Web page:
Everybody likes to be rewarded. Parents treat cleanup time as a game of scavenger hunt for their kids. Teachers often give gold stars or classroom currency to students for good behavior. Mary Poppins famously sang, “just a spoonful of sugar helps the medicine go down.”
This is gamification–making the ordinary or unpleasant tasks both enjoyable and rewarding.
What does gamification do?
Gamification is everywhere in the business world. Marketing and sales divisions incentivize positive consumer activity by using game-like challenges with milestones and rewards. Starbucks customers can earn Gold Card stars for purchases. Even grocery and drugstore chains incentivize customer loyalty with points and membership perks.
Just as gamification is popular with consumers, it has exceptional utility as a method to direct and incentivize positive employee activity and productivity.
According to a Badgeville report, gamification increases productivity levels for 90% of workers and increases awareness of co-workers’ goals and tasks by 86%. Yet a 2015 Gallup poll showed that only 31.5% of U.S. workers were engaged in their jobs in 2014.
So why aren’t you using gamification to motivate your employees?
How does gamification work?
An ideal gamification system re-frames typical work activities as engaging, tangible benchmarks to pursue and surpass. Companies like Bunchball and Badgeville create game systems for companies that feature achievements to unlock, badges and rewards, and leaderboards. With a gamification system, a sales employee might get individual rewards or badges for reaching benchmarks for routine cold-calls, successful sales, or resolved questions.
Gamification requires four key components:
- Easily recognizable cues for next actions
- Instant feedback for desired actions
- Markers for performance and ranking
- Scalable, accessible paths to further achievement
When these four components are implemented (and adopted by employees), engagement soars! According to Erika Blaney, VP of marketing at Bunchball, “when workers are engaged, business performance is better, customer satisfaction scores rise and ultimately, revenues increase.”
Unsurprisingly, a well-structured feedback system can create a Las Vegas-style atmosphere in a worker’s limbic system, which conditions the brain to pursue even greater accomplishments according to PCWorld. When outstanding employee engagement and tireless customer support efforts are incentivized through a continuous positive feedback loop, productivity, and ROI skyrocket.
Gamification in customer support
When you have an engaged, enthusiastic support team, the entire organization benefits. A dedicated customer support team is especially valuable to an organization when it communicates and collaborates with other departments.
Badgeville has found that their customers increased employee engagement by over 20% on collaboration platforms thanks to the gamification of support processes. By using a reward-feedback system, individual departments worked better with other teams–providing more effective customer service from all departments.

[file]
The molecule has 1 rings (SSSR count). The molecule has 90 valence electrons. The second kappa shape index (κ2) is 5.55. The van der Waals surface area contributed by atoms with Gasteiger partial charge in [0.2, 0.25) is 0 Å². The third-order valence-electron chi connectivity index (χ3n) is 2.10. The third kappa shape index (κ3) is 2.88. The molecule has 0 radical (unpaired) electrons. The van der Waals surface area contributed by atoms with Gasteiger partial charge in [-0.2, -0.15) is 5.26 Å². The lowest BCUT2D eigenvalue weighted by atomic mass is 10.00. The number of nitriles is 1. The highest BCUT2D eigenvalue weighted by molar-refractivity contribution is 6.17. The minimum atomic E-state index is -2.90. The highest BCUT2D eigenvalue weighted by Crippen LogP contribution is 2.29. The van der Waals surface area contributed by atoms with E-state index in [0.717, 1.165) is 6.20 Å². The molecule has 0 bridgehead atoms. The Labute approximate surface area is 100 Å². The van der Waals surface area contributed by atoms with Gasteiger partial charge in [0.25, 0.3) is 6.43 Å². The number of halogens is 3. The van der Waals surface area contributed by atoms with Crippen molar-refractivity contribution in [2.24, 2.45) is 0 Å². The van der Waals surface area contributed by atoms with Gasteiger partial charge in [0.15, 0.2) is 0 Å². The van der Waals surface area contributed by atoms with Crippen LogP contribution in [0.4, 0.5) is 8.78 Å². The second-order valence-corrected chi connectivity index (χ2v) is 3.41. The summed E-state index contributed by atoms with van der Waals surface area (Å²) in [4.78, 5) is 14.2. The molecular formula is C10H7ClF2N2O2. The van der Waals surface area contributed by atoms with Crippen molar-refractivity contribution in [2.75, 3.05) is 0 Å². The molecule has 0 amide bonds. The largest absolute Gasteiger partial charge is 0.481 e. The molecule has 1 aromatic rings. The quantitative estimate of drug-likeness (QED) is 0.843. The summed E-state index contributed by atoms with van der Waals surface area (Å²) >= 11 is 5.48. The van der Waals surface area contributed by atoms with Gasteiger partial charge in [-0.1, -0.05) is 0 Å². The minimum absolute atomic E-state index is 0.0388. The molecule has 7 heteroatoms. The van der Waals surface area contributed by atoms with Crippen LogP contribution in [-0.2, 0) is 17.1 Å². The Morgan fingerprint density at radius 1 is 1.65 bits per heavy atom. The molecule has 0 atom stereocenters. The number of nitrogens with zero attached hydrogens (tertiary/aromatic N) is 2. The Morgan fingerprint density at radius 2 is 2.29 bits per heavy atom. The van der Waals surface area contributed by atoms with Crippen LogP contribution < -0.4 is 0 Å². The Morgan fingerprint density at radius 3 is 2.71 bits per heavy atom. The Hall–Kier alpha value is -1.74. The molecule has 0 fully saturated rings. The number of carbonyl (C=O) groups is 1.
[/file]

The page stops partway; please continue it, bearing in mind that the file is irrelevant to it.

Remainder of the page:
A Badgeville customer also found that gamification generated a 24% increase in attendance in new support staff–a huge boost for companies struggling to source quality talent.
A separate Badgeville survey found that gamifying existing customer service employees’ on-the-job learning and development lead to greater job satisfaction and higher retention rates.
How to start your gamification program:
- Set measurable goals
- Focus on things people already want to do
- Measure changes
- Reward incremental progress
- Make the game social
Poor game design is the biggest challenge for implementing gamification strategies in the workplace. Be sure to avoid:
- Unbalanced mechanics: Does the game reward competition but not collaboration? This will work against your overall business strategy. Does the game provide meaningful rewards and ways to compare achievements?
- Meaningless points: Make badges, points, and achievements relevant to each employee’s role. Many poorly crafted work-games don’t incentivise further action. Tracking points alone is not fun. And employees won’t play boring games.
- Measuring the wrong KPIs: Don’t make sales KPIs a measured goal if you want to increase cold calls. Similarly, measuring the number of customer calls answered doesn’t speak to an employee’s efficiency, but the number of resolved customer issues sure does.
Gamification is a proven way to reinforce positive behavior. When done correctly, it can be a vital piece of your workplace culture and customer service experience. Start out with small, single goal games with tangible rewards and move up from there. Use gamification to set your brand apart in the eyes of your customers, your competitors, and your team. Once you’ve implemented gamification, use a full-service help desk tool like HappyFox to reach your goals!
How might gamification help you improve the engagement of your employees and satisfaction of your customers?